Open Source Adoption Index: Quantifying FOSS Adoption by an Organisation

Open Source Adoption Index: Quantifying FOSS Adoption by an Organisation

Sanjeev K. Saini (Anna University - MIT Campus, India), C. N. Krishnan (Anna University - MIT Campus, India) and L. N. Rajaram (Expert Software Consultants Pvt. Ltd., India)
Copyright: © 2010 |Pages: 13
DOI: 10.4018/jossp.2010070103
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Abstract

This paper reports the preliminary results of a study conducted to assess and quantify the adoption of Free/Open Source Software (FOSS) by organisations and enterprises. While almost all organisations use FOSS in some form today, there is a wide variation in the manner and extent to which they do so, and presently no quantitative measure exists that can capture the true picture. The present work has built a model with two sets of parameters that, when fed with relevant data about an organisation, generates a single number, the FOSS Adoption Index (FAI), for that organisation. The index is so defined that the higher its value for an organisation, the greater is the extent of FOSS adoption in that organisation. Beyond the single measure FAI that gives a coarse assessment, the model also allows drilling down to finer levels of granularity that provides deeper insights into the status and role of FOSS within a given organisation. Primary data collected for two classes of organisations through questionnaire based surveys and interviews have been used to demonstrate the working of the model as well as its potential usefulness for real world situations.
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Introduction

FOSS (Free/Open Source Software) has grown in leaps and bounds during the last two decades, and has been seeing widespread adoption in domains like E-governance, SME s, Education and Research, etc. A survey of public administrations of thirteen European countries done even five years ago reported that 78% were using FOSS (Ghosh & Glot, 2005). Another survey in US conducted around the same time estimated that 87% of organizations were using FOSS (Walli et al., 2005). One of our own surveys of Indian IT Companies completed early this year (NRCFOSS/AU, 2010) showed that all of them (100%) were using FOSS in one form or other, and that about half of them considered FOSS as an option while procuring new software.

While most organisations that use I.T. today are certain to be using FOSS in some way or the other, the manner and extent to which FOSS gets used would vary greatly across organisations. “Squirrel Mail” may be the only FOSS product used by one organisation, where as another organisation might have migrated its entire IT infrastructure as well as applications to FOSS. Both the organisations can rightly claim to be using FOSS, though the difference between them in this regard is enormous. Today there is no way of objectively assessing and stating this difference in the ‘FOSS Maturity’ or ‘FOSS Friendliness’ of organisations in a quantified manner, and the aim of the present work is to fill this gap by defining a single number, the FOSS Adoption Index (FAI), to convey the standing of an organisation in this regard. Such measures do exist today for many FOSS products and technologies that convey in a quantified manner their performance, reliability and robustness, extent of documentation and support available etc. to enable a prospective user to assess their suitability for his/her use. Business Readiness Rating (Wasserman et al., 2005), Navica/Golden Open Source Maturity Model (Golden, 2004), CapGemini Open Source Maturity Model (Duijnhouwer et al., 2003), Qualipso (Wittmann et al., 2008) are some of the popular examples of how the maturity of open source products are assessed in a quantitative manner in order to help organisations choose a product for their adoption. There also exists the Open Source Potential Index (Noonan et al., 2008) which has been used to rank countries on two indices (Activity and Potential) based on their usage, adoption and support of FOSS.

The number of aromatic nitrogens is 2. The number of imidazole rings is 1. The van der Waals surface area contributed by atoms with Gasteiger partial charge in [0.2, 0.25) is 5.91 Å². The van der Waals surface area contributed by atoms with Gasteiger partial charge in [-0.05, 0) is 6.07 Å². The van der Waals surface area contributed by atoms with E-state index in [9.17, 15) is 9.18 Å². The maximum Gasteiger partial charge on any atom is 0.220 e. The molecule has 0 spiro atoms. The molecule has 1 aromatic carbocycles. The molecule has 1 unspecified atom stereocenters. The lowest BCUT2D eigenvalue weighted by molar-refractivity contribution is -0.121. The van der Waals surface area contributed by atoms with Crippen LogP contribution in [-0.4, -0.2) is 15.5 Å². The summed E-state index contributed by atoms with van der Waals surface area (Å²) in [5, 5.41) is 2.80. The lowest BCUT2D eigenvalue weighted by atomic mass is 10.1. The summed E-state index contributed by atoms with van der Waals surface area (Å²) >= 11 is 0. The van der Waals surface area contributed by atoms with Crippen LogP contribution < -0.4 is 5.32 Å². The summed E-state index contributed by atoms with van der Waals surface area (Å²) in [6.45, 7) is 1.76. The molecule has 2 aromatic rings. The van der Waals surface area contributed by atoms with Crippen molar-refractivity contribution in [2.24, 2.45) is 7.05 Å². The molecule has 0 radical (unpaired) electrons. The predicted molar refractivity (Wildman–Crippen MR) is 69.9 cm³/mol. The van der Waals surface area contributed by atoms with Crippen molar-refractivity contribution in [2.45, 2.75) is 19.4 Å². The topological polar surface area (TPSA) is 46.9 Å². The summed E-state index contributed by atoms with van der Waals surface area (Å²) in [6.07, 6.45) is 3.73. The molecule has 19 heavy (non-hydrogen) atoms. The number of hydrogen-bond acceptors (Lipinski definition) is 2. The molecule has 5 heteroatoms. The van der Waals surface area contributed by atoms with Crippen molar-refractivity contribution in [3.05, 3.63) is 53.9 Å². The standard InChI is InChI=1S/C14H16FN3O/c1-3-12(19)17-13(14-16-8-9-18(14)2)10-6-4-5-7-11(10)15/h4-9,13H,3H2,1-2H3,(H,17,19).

The topic of FOSS usage and adoption in different classes of organisations has also been studied earlier by different researchers. We find a case-study presenting the experiences of migrating public administrations to FOSS (Zuliani & Succi, 2004), while another study (Rossi et al., 2006) compared the usage of proprietary and its equivalent FOSS application suite in public administration. Another study (Fitzgerald, 2008) presents successful and unsuccessful deployment of two FOSS applications in an organisation (hospital). A publication by CENATEC (2009) has brought out the results of a detailed study done on the use of FOSS in Spanish Universities. While these studies do reveal significant extent of information on the subject matter, they have not addressed themselves to the task of coming up with a single measure of the ‘FOSS Maturity level’ of the institutions they have studied. The present study attempts to address this gap.

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